Could someone please edify me … I’m not in the US and don’t eat “fast food” … what’s a “chicken kicker”. Is that literal and what the hell for? Some kind of weird perversion or is it a way of controlling one’s serial-killer tendencies.

  13. puckalish
    Posted March 1, 2006 at 8:53 am | Permalink

    first off, jess, you’re a nutter…
    next, not true, i think in this (gastronomical) case, the proper term would be “cereal-killer tendencies”

  14. noname
    Posted March 1, 2006 at 12:59 pm | Permalink

    I don’t know what they thinking. Assuming the side effects were acceptable, I would take a birth control pill in a second. I, like many above, am just not comfortable leaving my future in the hands of someone else.

  15. Chet
    Posted March 1, 2006 at 1:46 pm | Permalink

    I’d like to see a little more feminist support for better male contraception. Intrinsic in the idea of personal freedom is reproductive choice. Why do men deserve reproductive choice any less than women do?
    There is no way I could ever trust another person with birth control.
    Welcome to the lives of men, who often are faced with only three choices – permanent sterility, uncomfortable sex forever, or trust their partner with the birth control. You don’t want to live that way. Why should we have to? I don’t see anything intrinisic in the idea of male contraception that says women can’t keep using the pill, too. My wife is on the pill but another layer of protection wouldn’t hurt.
    I’m not trying to make this into a “poor men” thing. But it is a function of equality. If more transparent birth control is such a great thing for women, men don’t deserve it any less. And its a little ridiculous that with all this patriarchal power men supposedly have, we can’t seem to get this done. A majority of men would use the Man Pill if it were avaliable to them.

  16. Posted March 1, 2006 at 6:22 pm | Permalink

    Chet, if a majority of men would use it, they would make it. The point here is that it wouldn’t sell well enough to bother making it. And this is where we get to the patriarchy thing: women are easier to control when you’re impregnating them all the time. Obviously, it’s not like there’s some conscious male-wide conspiracy to keep women pregnant and docile, but there are a lot of belief systems where that’s the de facto result – they have the misogyny built into the system so the believers don’t even have to dream it up.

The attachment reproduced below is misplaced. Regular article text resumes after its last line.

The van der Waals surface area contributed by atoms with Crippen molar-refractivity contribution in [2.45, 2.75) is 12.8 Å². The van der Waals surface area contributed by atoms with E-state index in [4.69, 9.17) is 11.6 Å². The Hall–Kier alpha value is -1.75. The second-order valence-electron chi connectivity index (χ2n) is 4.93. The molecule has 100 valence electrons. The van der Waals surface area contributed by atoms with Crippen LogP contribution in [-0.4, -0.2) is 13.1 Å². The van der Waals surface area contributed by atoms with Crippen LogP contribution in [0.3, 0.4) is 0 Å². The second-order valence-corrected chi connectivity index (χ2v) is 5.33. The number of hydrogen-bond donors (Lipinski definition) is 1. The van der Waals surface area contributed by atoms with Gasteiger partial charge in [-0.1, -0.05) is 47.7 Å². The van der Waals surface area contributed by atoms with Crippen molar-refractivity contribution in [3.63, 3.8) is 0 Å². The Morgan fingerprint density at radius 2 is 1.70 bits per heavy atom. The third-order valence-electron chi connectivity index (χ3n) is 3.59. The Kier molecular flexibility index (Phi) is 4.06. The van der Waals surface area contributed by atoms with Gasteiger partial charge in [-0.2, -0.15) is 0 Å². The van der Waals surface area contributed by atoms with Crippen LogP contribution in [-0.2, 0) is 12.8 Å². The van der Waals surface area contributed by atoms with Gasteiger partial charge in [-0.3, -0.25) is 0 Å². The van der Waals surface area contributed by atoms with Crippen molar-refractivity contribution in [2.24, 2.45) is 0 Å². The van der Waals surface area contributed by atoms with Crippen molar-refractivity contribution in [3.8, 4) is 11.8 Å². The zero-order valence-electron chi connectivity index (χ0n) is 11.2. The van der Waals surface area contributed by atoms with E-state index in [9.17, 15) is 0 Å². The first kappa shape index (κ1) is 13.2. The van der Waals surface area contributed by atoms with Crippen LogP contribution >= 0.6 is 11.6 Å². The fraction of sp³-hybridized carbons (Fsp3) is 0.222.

And, as for “uncomfortable sex” – every time I’ve used a condom, my sex partner has seemed pretty “comfortable.” There are side-effects to current oral contraceptives, and the options presented to women definitely aren’t ideal. I don’t think Woman was trying to say that men need fewer options for birth control, just that male contraceptives wouldn’t be a huge issue for her since she is going to take care of her own contraceptive needs anyway.

  17. gordon k
    Posted March 1, 2006 at 10:56 pm | Permalink

    Yellownumber5, why is it when they won’t sell a male pill, it’s because most men won’t use it, and because it’s part of the Evil Patriarchy Impregnation Conspiracy, but when they won’t sell the female pill or EC, it’s because they’re trying to impose their sexual morals on the rest of us? Several men have posted here that they would use the pill; while I can’t claim we’re representative of the population, I can tell you that we’re far from alone.
    I will disagree with you on the “uncomfortable sex” thing – condoms may not be horrible, but they’re certainly not something you can ignore when you have one on. Regardless, that’s a strawman; the female condom, for example, is also “not uncomfortable”, but there’s plenty of reasons women choose other options.
    As to Woman “saying … that male contraceptives wouldn’t be a huge issue for her since she is going to take care of her own contraceptive needs anyway”, that’s irrelevant. As Chet, noname and I have been saying, *we* may not be comfortable leaving contraceptives to someone else. So the fact that our partners may or may not be taking care of contraceptive is irrelevant. Just because Woman isn’t among the women who will choose (with their partners) to take advantage of these options doesn’t mean she shouldn’t support this; if that was the case, there’d be very few women arguing for, say, abortion, or the rights of rape victims.